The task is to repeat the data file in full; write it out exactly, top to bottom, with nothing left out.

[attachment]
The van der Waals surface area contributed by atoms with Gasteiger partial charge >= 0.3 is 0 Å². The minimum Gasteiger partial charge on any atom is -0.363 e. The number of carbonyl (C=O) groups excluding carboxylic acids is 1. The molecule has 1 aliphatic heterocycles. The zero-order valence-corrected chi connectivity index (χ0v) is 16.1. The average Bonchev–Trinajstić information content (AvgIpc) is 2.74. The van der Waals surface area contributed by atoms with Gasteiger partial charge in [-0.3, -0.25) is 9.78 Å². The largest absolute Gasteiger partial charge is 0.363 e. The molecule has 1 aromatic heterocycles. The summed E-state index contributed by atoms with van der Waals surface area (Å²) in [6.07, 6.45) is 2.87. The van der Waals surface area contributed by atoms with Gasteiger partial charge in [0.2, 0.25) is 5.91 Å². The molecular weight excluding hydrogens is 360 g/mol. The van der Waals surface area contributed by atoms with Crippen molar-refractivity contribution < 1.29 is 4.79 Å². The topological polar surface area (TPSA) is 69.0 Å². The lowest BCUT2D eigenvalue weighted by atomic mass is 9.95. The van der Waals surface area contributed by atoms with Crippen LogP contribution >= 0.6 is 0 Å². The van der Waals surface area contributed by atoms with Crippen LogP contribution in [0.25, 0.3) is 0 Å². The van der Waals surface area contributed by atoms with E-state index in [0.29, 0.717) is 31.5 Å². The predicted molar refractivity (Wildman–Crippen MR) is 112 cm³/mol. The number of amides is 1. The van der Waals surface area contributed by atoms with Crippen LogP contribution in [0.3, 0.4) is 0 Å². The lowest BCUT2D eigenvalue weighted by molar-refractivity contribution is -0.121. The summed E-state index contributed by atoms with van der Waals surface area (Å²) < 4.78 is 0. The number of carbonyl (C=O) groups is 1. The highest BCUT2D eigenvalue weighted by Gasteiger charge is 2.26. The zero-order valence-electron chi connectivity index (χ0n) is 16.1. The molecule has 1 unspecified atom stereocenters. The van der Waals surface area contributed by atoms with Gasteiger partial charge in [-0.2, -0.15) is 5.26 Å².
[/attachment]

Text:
The van der Waals surface area contributed by atoms with Gasteiger partial charge >= 0.3 is 0 Å². The minimum Gasteiger partial charge on any atom is -0.363 e. The number of carbonyl (C=O) groups excluding carboxylic acids is 1. The molecule has 1 aliphatic heterocycles. The zero-order valence-corrected chi connectivity index (χ0v) is 16.1. The average Bonchev–Trinajstić information content (AvgIpc) is 2.74. The van der Waals surface area contributed by atoms with Gasteiger partial charge in [-0.3, -0.25) is 9.78 Å². The largest absolute Gasteiger partial charge is 0.363 e. The molecule has 1 aromatic heterocycles. The summed E-state index contributed by atoms with van der Waals surface area (Å²) in [6.07, 6.45) is 2.87. The van der Waals surface area contributed by atoms with Gasteiger partial charge in [0.2, 0.25) is 5.91 Å². The molecular weight excluding hydrogens is 360 g/mol. The van der Waals surface area contributed by atoms with Crippen molar-refractivity contribution < 1.29 is 4.79 Å². The topological polar surface area (TPSA) is 69.0 Å². The lowest BCUT2D eigenvalue weighted by atomic mass is 9.95. The van der Waals surface area contributed by atoms with Crippen LogP contribution >= 0.6 is 0 Å². The van der Waals surface area contributed by atoms with Crippen LogP contribution in [0.25, 0.3) is 0 Å². The van der Waals surface area contributed by atoms with E-state index in [0.29, 0.717) is 31.5 Å². The predicted molar refractivity (Wildman–Crippen MR) is 112 cm³/mol. The number of amides is 1. The van der Waals surface area contributed by atoms with Crippen LogP contribution in [0.3, 0.4) is 0 Å². The lowest BCUT2D eigenvalue weighted by molar-refractivity contribution is -0.121. The summed E-state index contributed by atoms with van der Waals surface area (Å²) < 4.78 is 0. The number of carbonyl (C=O) groups is 1. The highest BCUT2D eigenvalue weighted by Gasteiger charge is 2.26. The zero-order valence-electron chi connectivity index (χ0n) is 16.1. The molecule has 1 unspecified atom stereocenters. The van der Waals surface area contributed by atoms with Gasteiger partial charge in [-0.2, -0.15) is 5.26 Å².